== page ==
Ezekiel 27:27
Thy riches, and thy fairs, thy merchandise, thy mariners, and thy pilots, thy calkers, and the occupiers of thy merchandise, and all thy men of war, that are in thee, and in all thy company which is in the midst of thee, shall fall into the midst of the seas in the day of thy ruin.
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(27) And in all.—Better, as in the margin, with all. The thought is that all that went to make up the strength and the glory of Tyre perished in one great catastrophe. Many classes are enumerated, and the statement is made general by adding “with all thy company.” All are represented as going down together with the ship. (Comp. Ezekiel 27:34.)

Ezekiel 27:27-32. Thy riches, &c., and all thy company, shall fall into the midst of the seas — Shall be as utterly ruined and destroyed as if they were sunk in the sea by a shipwreck. Or, this may signify their falling in a sea- fight. The suburbs shall shake, &c. — The cry of thy wounded seamen shall make the inhabitants of the suburbs shake for fear: See Ezekiel 26:15. The mariners, &c., shall come down from their ships — Seafaring men, finding no encouragement to follow their employment, now thy traffic is destroyed, shall lay aside their trade, and mourn over thee. They shall stand upon the land — Bishop Newcome reads, upon the shore, understanding it of “the shore of the adjoining island, from which they viewed the conflagration of their city.” St. Jerome tells us, from the ancient histories of the Assyrians, that when the safety of the city was despaired of, great numbers of Tyrians secured themselves and their riches in their ships. See notes on Isaiah 23:1; Isaiah 23:12. And shall cause their voice to be heard against thee — Or rather, over thee, as the LXX. and Vulgate translate it. And shall cry bitterly — For the common ruin, and their own share in it. And shall cast up dust upon their heads — Shall use expressions of the deepest mourning and lamentation. They shall wallow themselves in ashes — As having bid a final farewell to all ease and comfort. They shall make themselves utterly bald for thee — Another expression of public sorrow. And — They, who used to wear fine linen; shall gird them with sackcloth — According to the custom of great mourners. And shall weep for bitterness of heart — Instead of singing, as formerly, their merry songs. And in their wailing they shall take up a lamentation for thee — The words allude to the public lamentations made at funerals. See note on Jeremiah 9:17-18. Saying, What city is like Tyrus — Did ever any city come down from such a height of prosperity to such depth of adversity? Like the destroyed in the midst of the sea — Alas! what was once her safeguard, and the source of her wealth, is now her grave.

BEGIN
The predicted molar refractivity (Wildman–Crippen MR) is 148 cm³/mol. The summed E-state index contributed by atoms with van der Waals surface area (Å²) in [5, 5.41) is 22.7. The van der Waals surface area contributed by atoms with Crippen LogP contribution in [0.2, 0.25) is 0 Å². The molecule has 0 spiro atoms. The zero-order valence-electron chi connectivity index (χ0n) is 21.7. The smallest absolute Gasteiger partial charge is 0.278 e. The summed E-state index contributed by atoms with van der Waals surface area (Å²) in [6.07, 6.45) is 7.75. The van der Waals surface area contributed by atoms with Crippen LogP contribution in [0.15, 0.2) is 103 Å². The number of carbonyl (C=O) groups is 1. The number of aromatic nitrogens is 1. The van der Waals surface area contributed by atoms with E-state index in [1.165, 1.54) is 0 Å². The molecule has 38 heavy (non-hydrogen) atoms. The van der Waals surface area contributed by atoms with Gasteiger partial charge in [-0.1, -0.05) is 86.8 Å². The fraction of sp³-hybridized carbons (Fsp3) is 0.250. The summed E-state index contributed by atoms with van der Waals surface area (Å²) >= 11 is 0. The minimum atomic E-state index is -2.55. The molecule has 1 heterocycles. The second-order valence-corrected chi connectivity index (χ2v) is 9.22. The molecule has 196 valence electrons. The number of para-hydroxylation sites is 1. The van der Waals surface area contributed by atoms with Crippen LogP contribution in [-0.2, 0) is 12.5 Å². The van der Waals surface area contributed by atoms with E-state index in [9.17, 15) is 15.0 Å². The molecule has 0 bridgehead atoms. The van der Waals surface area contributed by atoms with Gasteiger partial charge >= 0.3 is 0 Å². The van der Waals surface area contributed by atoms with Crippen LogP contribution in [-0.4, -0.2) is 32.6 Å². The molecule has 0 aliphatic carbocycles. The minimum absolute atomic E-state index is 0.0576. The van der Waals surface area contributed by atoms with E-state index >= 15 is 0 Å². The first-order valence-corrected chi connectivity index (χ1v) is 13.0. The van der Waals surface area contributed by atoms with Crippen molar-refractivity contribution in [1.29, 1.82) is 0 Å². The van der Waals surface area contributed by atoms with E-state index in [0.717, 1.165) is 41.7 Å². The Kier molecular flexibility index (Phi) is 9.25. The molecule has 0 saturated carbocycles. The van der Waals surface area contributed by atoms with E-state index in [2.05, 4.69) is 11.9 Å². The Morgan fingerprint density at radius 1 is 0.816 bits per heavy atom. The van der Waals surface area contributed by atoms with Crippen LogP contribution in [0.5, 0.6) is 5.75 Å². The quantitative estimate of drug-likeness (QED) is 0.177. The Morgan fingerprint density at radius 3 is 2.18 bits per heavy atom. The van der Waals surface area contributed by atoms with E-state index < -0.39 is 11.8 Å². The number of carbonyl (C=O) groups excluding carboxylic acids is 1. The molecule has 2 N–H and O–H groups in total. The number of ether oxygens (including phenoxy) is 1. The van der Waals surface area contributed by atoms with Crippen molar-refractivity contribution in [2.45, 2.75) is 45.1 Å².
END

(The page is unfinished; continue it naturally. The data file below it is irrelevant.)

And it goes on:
27:26-36 The most mighty and magnificent kingdoms and states, sooner or later, come down. Those who make creatures their confidence, and rest their hopes upon them, will fall with them: happy are those who have the God of Jacob for their Help, and whose hope is in the Lord their God, who lives for ever. Those who engage in trade should learn to conduct their business according to God's word. Those who possess wealth should remember they are the Lord's stewards, and should use his goods in doing good to all. Let us seek first the kingdom of God and his righteousness.All who have been enumerated as sharing in, and constituting, the glory of Tyre are now recounted as partakers in her wreck. 27. The detailed enumeration implies the utter completeness of the ruin.

and in all thy company—"even with all thy collected multitude" [Henderson].

Thy riches; not the vast treasures of the public, nor the great wealth of private citizens, shall purchase Tyre a continued prosperity.

Thy fairs; these shall be interrupted by the siege, and none that frequented them shall prevail for access to them.

Thy merchandise; the stock of goods of all sorts now in thy warehouses, and what thou hast trusted out.

Thy mariners, & c.: see Ezekiel 27:8-11.

All thy company; all that are men fit for war in the multitudes of people that are in thee, or all thy own citizens that are thy militia, trained bands, or artillery company.

Shall fall: it is plural, these all shall at once fall together. The midst of the seas: see Ezekiel 27:26.

In the day; the time indeed was long preparing for the fall, but a day finished it.

Ruin; utter desolation.

Thy riches,.... That vast mass of wealth Tyre had got by her trade and merchandise, were all lost, at once, and came to nought, which had been many years gathering; see Revelation 18:17,